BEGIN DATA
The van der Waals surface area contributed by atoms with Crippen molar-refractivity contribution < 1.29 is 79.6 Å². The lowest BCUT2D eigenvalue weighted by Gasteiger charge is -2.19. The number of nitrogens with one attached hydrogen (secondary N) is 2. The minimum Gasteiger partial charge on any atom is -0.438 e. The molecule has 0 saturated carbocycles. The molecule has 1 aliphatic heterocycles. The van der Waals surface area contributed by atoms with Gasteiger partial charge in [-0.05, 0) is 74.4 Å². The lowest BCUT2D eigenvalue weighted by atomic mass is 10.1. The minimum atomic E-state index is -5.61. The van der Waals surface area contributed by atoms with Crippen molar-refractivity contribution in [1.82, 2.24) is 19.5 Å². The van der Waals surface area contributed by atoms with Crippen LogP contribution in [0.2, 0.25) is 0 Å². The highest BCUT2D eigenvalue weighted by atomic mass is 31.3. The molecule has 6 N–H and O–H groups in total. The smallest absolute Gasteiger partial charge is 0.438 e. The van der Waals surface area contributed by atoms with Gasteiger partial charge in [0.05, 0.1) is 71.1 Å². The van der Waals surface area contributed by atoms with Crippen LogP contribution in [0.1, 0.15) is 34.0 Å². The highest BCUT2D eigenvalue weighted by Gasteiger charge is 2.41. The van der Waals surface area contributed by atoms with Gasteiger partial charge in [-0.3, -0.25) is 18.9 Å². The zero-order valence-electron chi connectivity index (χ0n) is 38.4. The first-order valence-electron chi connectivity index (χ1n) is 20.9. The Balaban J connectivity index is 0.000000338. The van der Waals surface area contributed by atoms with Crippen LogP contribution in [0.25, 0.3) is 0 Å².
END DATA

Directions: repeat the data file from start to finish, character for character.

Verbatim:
The van der Waals surface area contributed by atoms with Crippen molar-refractivity contribution < 1.29 is 79.6 Å². The lowest BCUT2D eigenvalue weighted by Gasteiger charge is -2.19. The number of nitrogens with one attached hydrogen (secondary N) is 2. The minimum Gasteiger partial charge on any atom is -0.438 e. The molecule has 0 saturated carbocycles. The molecule has 1 aliphatic heterocycles. The van der Waals surface area contributed by atoms with Gasteiger partial charge in [-0.05, 0) is 74.4 Å². The lowest BCUT2D eigenvalue weighted by atomic mass is 10.1. The minimum atomic E-state index is -5.61. The van der Waals surface area contributed by atoms with Crippen molar-refractivity contribution in [1.82, 2.24) is 19.5 Å². The van der Waals surface area contributed by atoms with Crippen LogP contribution in [0.2, 0.25) is 0 Å². The highest BCUT2D eigenvalue weighted by atomic mass is 31.3. The molecule has 6 N–H and O–H groups in total. The smallest absolute Gasteiger partial charge is 0.438 e. The van der Waals surface area contributed by atoms with Gasteiger partial charge in [0.05, 0.1) is 71.1 Å². The van der Waals surface area contributed by atoms with Crippen LogP contribution in [0.1, 0.15) is 34.0 Å². The highest BCUT2D eigenvalue weighted by Gasteiger charge is 2.41. The van der Waals surface area contributed by atoms with Gasteiger partial charge in [-0.3, -0.25) is 18.9 Å². The zero-order valence-electron chi connectivity index (χ0n) is 38.4. The first-order valence-electron chi connectivity index (χ1n) is 20.9. The Balaban J connectivity index is 0.000000338. The van der Waals surface area contributed by atoms with Crippen LogP contribution in [0.25, 0.3) is 0 Å².